EDUCARNIVAL 2016 at IIT DELHI - Presentation by Anuradha Rai

Download EDUCARNIVAL 2016 at IIT DELHI - Presentation by Anuradha Rai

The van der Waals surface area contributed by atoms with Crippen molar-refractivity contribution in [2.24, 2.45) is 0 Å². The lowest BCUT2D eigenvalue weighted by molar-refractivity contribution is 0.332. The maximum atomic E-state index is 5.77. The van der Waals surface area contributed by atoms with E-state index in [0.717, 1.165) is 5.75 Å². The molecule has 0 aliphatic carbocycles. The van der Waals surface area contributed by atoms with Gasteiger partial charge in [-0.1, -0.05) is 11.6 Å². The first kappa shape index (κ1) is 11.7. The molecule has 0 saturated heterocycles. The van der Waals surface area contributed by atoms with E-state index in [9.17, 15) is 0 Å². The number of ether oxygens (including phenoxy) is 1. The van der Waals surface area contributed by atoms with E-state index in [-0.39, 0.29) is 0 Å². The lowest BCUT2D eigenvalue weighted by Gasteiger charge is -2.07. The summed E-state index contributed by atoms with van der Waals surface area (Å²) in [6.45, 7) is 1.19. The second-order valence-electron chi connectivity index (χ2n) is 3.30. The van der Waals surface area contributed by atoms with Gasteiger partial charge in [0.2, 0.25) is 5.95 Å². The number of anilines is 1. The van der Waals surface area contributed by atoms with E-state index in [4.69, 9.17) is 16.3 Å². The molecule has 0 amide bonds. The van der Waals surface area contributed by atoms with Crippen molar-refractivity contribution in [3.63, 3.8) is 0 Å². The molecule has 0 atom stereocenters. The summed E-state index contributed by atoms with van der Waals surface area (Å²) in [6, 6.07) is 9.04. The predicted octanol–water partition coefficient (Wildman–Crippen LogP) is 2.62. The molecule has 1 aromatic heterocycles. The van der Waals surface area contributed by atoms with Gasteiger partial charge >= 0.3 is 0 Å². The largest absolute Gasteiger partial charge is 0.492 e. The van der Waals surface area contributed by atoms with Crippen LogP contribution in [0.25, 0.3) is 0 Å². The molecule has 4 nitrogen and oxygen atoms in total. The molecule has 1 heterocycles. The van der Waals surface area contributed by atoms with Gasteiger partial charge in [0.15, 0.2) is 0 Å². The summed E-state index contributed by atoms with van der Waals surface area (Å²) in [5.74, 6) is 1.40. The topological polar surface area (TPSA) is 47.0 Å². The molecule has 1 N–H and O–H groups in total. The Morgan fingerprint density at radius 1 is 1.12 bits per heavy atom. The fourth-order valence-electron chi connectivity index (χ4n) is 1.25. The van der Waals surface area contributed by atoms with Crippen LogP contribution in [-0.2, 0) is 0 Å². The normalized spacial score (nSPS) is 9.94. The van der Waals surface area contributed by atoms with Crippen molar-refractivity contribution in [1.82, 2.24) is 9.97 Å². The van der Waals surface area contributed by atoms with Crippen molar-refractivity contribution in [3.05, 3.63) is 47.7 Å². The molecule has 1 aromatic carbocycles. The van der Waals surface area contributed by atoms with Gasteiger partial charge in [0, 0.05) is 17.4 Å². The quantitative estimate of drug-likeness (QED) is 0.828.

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<p>The Joy of Teaching Math Session 4</p> <p>The Nuances of Teaching English</p> <p>Ms.Anuradha RaiVice PrincipalAmbience Public School, Delhi</p> <p>Three domainsDomain 1: Teachers SkillsGrowth Mindset, Learning and motivation, class management</p> <p>Domain 2: Horizontal Skills Selection of textbooksTest taking, Assessment</p> <p>Dimension 3: Core SkillsLanguage acquisitionTeaching Comprehension,Enjoying Literature Writing</p> <p> Growth MindsetWith progress in teaching methods our approach needs to change. From teacher centric to student centric Teachers need toLearnUnlearn Relearn</p> <p> A term that is used to describe this is Growth Mindset as opposed to Fixed Mindset. </p> <p>3</p> <p>Growth vs Fixed</p> <p>4</p> <p>Examining our beliefsOur beliefs affect our teaching practices even if not articulatedUnless we recognise our beliefs and challenge them no change happens</p> <p> A Willingness To ChangeSchools transformative not just for kids, but for teachers as wellDo not teach the way you were taught. Use technology/ Research</p> <p>How children learn ?</p> <p>Develop A Class CultureCulture can be described as the way we do thingsCan be witnessed in the common behaviors and thought processesImportance- children learn best in an environment that is caring and safeA positive culture promotes learning and people consider and care for and treat one other with respect</p> <p>Features</p> <p>Way to go.Establish protocols &amp; Expectancies Build wide instructional strategiesEncourage innovationAccept diversitySupport and Model risk takingScaffold learning through mentoringProvide FeedbackShare and communicate the philosophy to all stake holders</p> <p>Understanding how children learn bestGuiding principlesLearning should be active- 70/30 principleInteractiveAppropriately challengingPurposefulRelevant-connect with interestAllow some autonomy and control</p> <p>Mode of Learning</p> <p>Ensuring Meaningful Learning</p> <p>Get to know your studentsImmediate familyPeople they are close toInterestsFearsFavourite activitiesStrengths and areas to be worked on</p> <p> Emotions and Learning</p> <p>Emotions and thoughts shape each otherNegative emotions like fear and anxiety have a detrimental effect on learningPositive emotions help in learningWe learn best when having fun and when we love the teacher</p> <p>Teacher language that supports</p> <p>I have noticed that--I see that you are getting--It seems you are having difficulty--. How can we work around it?Thank you for sharing your thinkingI am glad you asked that questionWhats another way we can say thisI never thought of that. Tell me more.Thats a good idea. How about if we say it like that</p> <p>Textbook selectionView critically to avoid biased writingStereotypingImbalances and selectivityUnrealityFragmentation and isolationInaccuraciesLinguistic biasDealing with controversies- teachers role</p> <p>Strategies for Promoting a Positive Learning environment</p> <p>Language TeachingNot same as other subjects- more to itStudents must know why they are learning, awareness about standards and learning objectivesSecond language acquisition a gradual process, built on students knowledge and skill of native language</p> <p>Theories of language acquisitionBehavioral approach- learning consists of new behaviors, reinforced responses result in learning: mastery learning is an example, most students can master a skill if given right instructions for the sub-skills</p> <p>Cognitive theory-humans active participants, reinforcements important as give feedback, student centered approach</p> <p>Theories of Language AcquisitionPiagets constructivism believes children construct own meaning/ understanding</p> <p>Social cognitive views of learning- learning happens in a social setting. Vygotsky thought learning happens both from direct experience and social interaction. Stressed on importance of interaction with adults and of scaffolding</p> <p>Implications</p> <p>Implications- hands on experiences, cater to individual differencesSelect developmentally appropriate activitiesRich verbal guidance to foster learningModelling strategies for improving comprehension, using context cluesFormulate own beliefs to set goals and choose instructional techniques</p> <p>Role and development of languageLanguage required in order to read and comprehend and make senseLanguage consists of phonology, morphology, syntax, semantics, prosody and pragmaticsLanguage learnt through reinforcementChildren have language acquisition device that predisposes them to learn and generate structures activated by verbal inputs</p> <p>Language and thinkingLanguage not just for communicating but for thinking and problem solvingPrivate speech, inner speech, verbal thinkingLearning second language easier than first</p> <p>Reading a Complex TaskProficient readers make connections- self, texts previously readCreate visual images and modelsAsk why questions- why did an event occur, why did the author include certain informationReason- analyse character traits, situation, behaviour, language and draw conclusions, form concepts, evaluate credibility of informationBackground knowledge very important in drawing inferencesComprehension is focussed attention, connection and integration to create mental representation of ideas in the text</p> <p>What good readers do</p> <p>Comprehension StrategiesPreparationalOrganisationalElaborationMetacognitivePreviewingcomprehend main ideadrawing inferencesregulatimg Activating prior knowdetermine &amp; org. important detailsimaging-analogyvisualisingcheckingsetting purpose,goalsequencing follow directiongenerating questionsrepairingPredicting summarisingevaluating- critical reading</p> <p>Strategy InstructionIntroduce strategy- inferring, summarising, predictingDemonstrate and modelGuided practiceIndependent practiceAssessment and reteachingReinforcement and implementationExplain model- I do you watch, Initial guided practice- I do you help, Later guided practice- You do I help, Independence- You do I watch</p> <p>Preparational StrategiesActivating prior knowledge- questioningSetting purpose and goal- for pleasure, to gain information, study for a testPreviewing-surveying title, heading, illustrations- helps create a mental modelPredicting- supporting with evidence, how illustration helps both in fiction and non fiction</p> <p>Prediction ChartPredictionClueschanges in prediction</p> <p>Organisational SkillsComprehending main idea- summary statement that includes other details, it may not the most important idea but is the gist of the pieceConcept of main idea should start as early as possibleInitially MCQ choicesDetermining main idea is classification skillGive students practise to classify objects and words and relate it to concept of inclusive sentence,topical sentence</p> <p>Deciding Main IdeaUse heading or first sentence to make a hypothesisRead each sentence whether it supports the hypothesis, else reviseSee what most sentences have in commonIntroduce strategy, model, guided practice,independent practiceAssessment and reteachingReinforcement- cut out headlines and ask students to match with articles, have students classify list of items</p> <p>Determining relative importance of informationVery important to sift important from trivialText structure, relational terms and reputation of words or concepts determine importanceMost important of all, the three main reasonsBased on structure of a piece- problem and solution important but example can be ignoredMinor details are signalled by also </p> <p>Organisational skillsSequencing- some details to be comprehended and remembered in an orderUse activities like puzzles, sequencing sentences , timelines, following directionsSummarising- retellingUse both narrative and expository texts</p> <p>Elaboration techniquesMaking inferences using prior knowledgeRead out story and analyse one or two important ideasFor each of the ideas create a previous experience question that they have hadCreate a prediction question for eachStudents read and check their predictionsDiscuss predictions and inferential questionsex- Even adults can be afraid of things, share something you know an adult is afraid of,In this story Arun is afraid of something, what is it?</p> <p>Using QAR For students who find it difficult to find answers that cant be found in the text or those who use their previous experience instead of textQuestion- answer relationship:Are they right here- single sentence, does it need to be put together, on my own or writer and me</p> <p>Making inferences using evidenceQuestionEvidence from textOwn experienceInferenceHow did Rita feel at lunchHer stomach was growlingSometimes when I have beeSo I think</p> <p>ImagingStart with single sentences followed by longer pieces. Students read the text and create a mental image which they can drawServes three purposes- fosters understanding, helps retain information and monitor for meaningImages will differ depending on background and prior experience. Do not alter images but ask students to reread or expand images through questioning</p> <p>Analysing a narrative textVarious story grammars but each has certain essentials- setting, characters, plot.Plot is divided into problem/ main characters goal, principal episodes and resolutionStory maybe action oriented, character consciousnessStory structure can be guided through questions</p> <p>QuestioningWhen and where does the story take placeWho are the charactersWhat problem does the main character faceWhat does main character do/ what happens to main characterHow is the problem resolvedUsing retelling to assess students understanding and prompt them to analyse. Important to be aware of students culture</p> <p>Story mapSetting- where and whenCharactersProblemGoalPlotOutcome</p> <p>Expository textsEnumeration- description without giving cause and effectTime sequenceExplanation processCompare and contrastProblem- solutionCause and effect</p> <p>Teaching expository text structureUse CORE Model- connect,organise, reflect, extendConnect- teacher helps build by connecting what students know to what the text investigatesOrganise- teacher helps students to see how the information is organisedReflect- asking students how it can be depicted in a diagramExtend-gathering additional information to add to the web </p> <p>Exploring the textsIntroduce text patterns one at a timeStart with well organised, single paragraphs that focus on text structure being taughtHelp students identify signal words and sense of piece to help rearrange a piece chronologicallySignal words- because, therefore,since, thus, cause, effect, result of, consequently, first, second,next, finally datesGradually move to larger passages</p> <p>Some post reading activitiesGraphic organisers- text structures and time sequenceUsing questions to make connectionsWriting for oganisation- asking students to compose pieces that employ compare and contrast, use of venn diagramsUsing narrative and expository text for mutual support if reading a story which has discrimination or child labour as its theme reading article about discrimination or child labour </p> <p>Role of questions in comprehensionCan be used to develop concepts, build background, clarify reasoning, lead to higher order thinking, foster understanding and retentionPlanning questions to establish main elements, main points, help see relationships of ideas, relate new information to their background experience</p> <p>Placement of questionsBefore reading activate schema and set purpose so as to seek relevant informationDuring reading questions help to clarify confusing elements,process text,maintain ongoing summary-these are especially relevant in primary gradesPost reading help organise and summarise</p> <p>Types of QuestionsComprehending- literal level- list, name, indicate dates, time , placeOrganise- identifying main idea, classifying, noting sequence and summarisingElaborating- making connections between information and prior knowledge, making inferences, creating images, analogies, evaluating</p> <p>Types of QuestionsElaborating- how do you know, Picture the characterMonitoring-being aware whether a selection makes sense and knowing what steps to take e.g Did you find any parts confusing?</p> <p>Using wait timeDo not rush when immediate answer not forthcoming, wait 5 seconds, maintain eye contact and dont turn away, do not rush to ask another studentSet a class culture of inquiry and exploration- be warm and accepting so students can speculate, involve all students</p> <p>Techniques for asking questionsFELS -Taba recommended asking focussing questions to direct students attention Extending questions to seek elaboration and clarificationsLifting the discussion to higher levelSubstantiating questions which asks evidence to support their assumption or conclusion </p> <p>Framework for fostering comprehensionGuided reading- stepsIntroducing the text- through discussions, videoExperiential background or conceptsCritical vocabularyReading strategiesPurpose of readingInterest or connection</p> <p>Steps continuedReadingDiscussionRevisitingExtending</p> <p>Critical ReadingSet a spirit of inquiry where students feel free to challenge statements support controversial ideas, offer divergent view pointsSome skills are identifying use of words, persuasive language, distinguishing between facts and fiction,identifying words that signal opinions, identifying authors opinion,verifying factual statements, identifying bias, supporting conclusion</p> <p>Vocabulary Instruction TechniquesGraphic organisersSemantic maps, pictorial maps, web, venn diagramCreating memorable eventsDetermining shades of meaningExploring word historiesPredict o gramStory impressions</p> <p>Word Roots</p> <p>Closing vocabulary gap</p> <p>SIX WORD KNOWLEDGE TASKS TO EXPAND VOCABULARYLearning to read known words- sight words, using phonics and syllabication to sound wordsLearning new meaning for known words- map, fix, hit, Learning new words for known concepts- plagiarism, irate, melancholyLearning new words for new concepts- most difficult- figurative, ThesaurusClarifying and enriching meaning of known words-lethargic, incoherentMoving words from passive to active vocabulary</p> <p>SEVEN PRINCIPLES OF DEVELOPING VOCABULARYBuilding experiential background- orchard supermarket, zoo museum, fossilRelating vocabulary to background- compliment, beacon as a warning sign, eavesdropBuilding relationships- how new words are related to each other- biography, accomplishment, obstaclesDeveloping depth of meaning- persistent rain, persistent cold, persistent pain</p> <p>EvaluationObservation card- Self selects book, only picture reads, shares with partnerLiteracy observation checklistSelf check list</p> <p>Literacy Observation ChecklistUses variety of comprehension strategiesExpresses interest in readingApplies word recognition skillsExpresses ideas coherentlyMakes reasonable predictionsEnjoys listening to stories</p> <p>Asks sensible questionsSelf corrects errorsShows willingness to take risksUses visual clues to help in comprehensionThese can be done thrice in the year to monitor progressLiteracy Observation Checklist</p> <p>Self checklist- 3,2,1I understand what I readI can find the main idea of a paragraphI think...</p>